Modern Day Artisans: Jake Ferrato of JBF Customs

“They looked at them as childish, or fake, or whatever else Internet trolls call things that they don’t like.”

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Footwear
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In the contemporary world, the sneaker market is saturated and awash with mass-produced pieces that makes it hard to purchase something that is unique to you. Year upon year, we hear sneakerheads complaining about how quality is deteriorating and how sneaker culture is simply, “not what is used to be.” Brands have also comprehended this consumer dilemma and imprints such as Hender Scheme have looked to serve those consumers that simply want something better than your average general release, as well as special releases to some extent. However, when Hender Scheme is stocked at more retailers than you can count and you still bump into people that are wearing the exact same “limited edition” shoe, that is when the niche area of sneaker customization steps in. We tapped Jake Ferrato of JBF Customs for our latest edition of Modern Day Artisans to explore how sneaker customization has evolved into the refined approach it has now become. The use of premium materials, attention to detail and eye-catching designs has brought JBF customs to the forefront in the increasingly competitive area and even celebrities have taken notice. Your favourite rappers, influencers and more have all been gravitating to this direction and Jake has been trying to push it further since he was 16.

For years, the stereotypical view of sneaker customization was that it was, “childish, or fake, or whatever the internet trolls call things that they don’t like,” explains Jake. Hit play on the video above and read on for our short interview with the talented designer on where customization is headed, changing and a little insight into our special collaboration we have coming.

You started customizing sneakers when you were 16, how do you think the sneaker customizing area has evolved since then?

Yeah, it’s been really crazy to watch. When I started in 2008, customizing wasn’t taken seriously by most of the culture. They looked at them as childish, or fake, or whatever else Internet trolls call things that they don’t like. I was part of a small, tight-knit group of guys who existed in the “customs” section of all the forums though — there were only 10-20 of us who posted consistently, but we had a great community at that time — everybody pushed each other to be better, all with the goal of pushing the art further.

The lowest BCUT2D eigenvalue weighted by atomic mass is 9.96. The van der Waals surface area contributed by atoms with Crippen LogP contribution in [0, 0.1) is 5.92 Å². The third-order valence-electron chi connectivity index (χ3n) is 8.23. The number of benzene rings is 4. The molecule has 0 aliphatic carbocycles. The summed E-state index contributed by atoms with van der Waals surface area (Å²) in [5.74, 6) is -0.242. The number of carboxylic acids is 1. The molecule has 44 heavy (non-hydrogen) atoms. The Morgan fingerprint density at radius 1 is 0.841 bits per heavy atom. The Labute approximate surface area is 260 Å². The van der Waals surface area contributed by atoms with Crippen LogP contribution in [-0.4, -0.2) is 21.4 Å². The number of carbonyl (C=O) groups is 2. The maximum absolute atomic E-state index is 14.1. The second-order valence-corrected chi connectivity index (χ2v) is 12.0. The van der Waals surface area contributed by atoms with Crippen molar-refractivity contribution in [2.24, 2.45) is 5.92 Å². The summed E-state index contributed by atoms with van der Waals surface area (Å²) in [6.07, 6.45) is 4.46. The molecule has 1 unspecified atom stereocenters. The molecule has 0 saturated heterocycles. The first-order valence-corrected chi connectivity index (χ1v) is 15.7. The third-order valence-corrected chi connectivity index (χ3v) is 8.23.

And we really did push it forward and evolve the art — we’ve all made strides toward the mastery of our crafts, and a lot of us have turned the art that we love into a full time job. You see celebrities and athletes wearing customs all the time, and most collectors are looking to add a custom or two to the stash. Most importantly, we’ve inspired a lot of kids to step out of their comfort zones and actually CREATE something. It’s been a blessing to be involved thus far, and I’m excited to see where it goes in the next few years.

Your first custom project was based on a Pokemon theme using the Air Jordan 1 silhouette, how has your taste and influences changed throughout the years?

Haha — to clarify, that was not my first custom project, only my first COMMISSIONED project. Pokemon shoes have never been my own personal taste. My taste and influence has evolved along with my skill though — when I started as a painter, I liked brighter, more colorful shoes — I was really influenced by Nike SB and its success at that time. Now that I can actually make a shoe from scratch, my influences are totally different. I don’t look at any sneaker customizer’s work, or even sneakers anymore. That’s all become boring. Now, I’m looking at handmade shoes from different makers across the globe, people who hand-make everything from heels to western boots and even orthopaedic shoes. My taste is rather simple now — understated colorways with clean lines that allow for the quality of craftsmanship and materials to be the focal point.

What were your inspirations behind this custom project you did with HYPEBEAST?

The inspiration was the people — the HYPEBEAST audience. I made my name doing python Jordans but stopped releasing them and accepting orders for them in January so that I could work on my own original shoes. Since then, people have refused to leave me alone about them. In my absence, everyone from Chinese factories, to your girlfriend’s little brother has started making python Jordans. I hear even Jordan Brand is releasing a pair in 2016. So working with HYPEBEAST is great because they’re taking care of all the promotion and photography, and are handling sales through their webshop. This takes a load off my shoulders and allows me to release some python Jordans here and there for the people who have been supporting me for so long, while still focusing on my own original shoes.

Why are you choosing to stay independent when you could go and work for other footwear brands?

Why go be an employee when you could be your own boss?

Where do you think sneaker customization is heading when more and more people are starting to customize their own sneakers?

I think it’s going to keep getting bigger, and hopefully inspire more and more people to act on their creative instincts.

Stay tuned for the release of this collaboration project at HBX on September 19.

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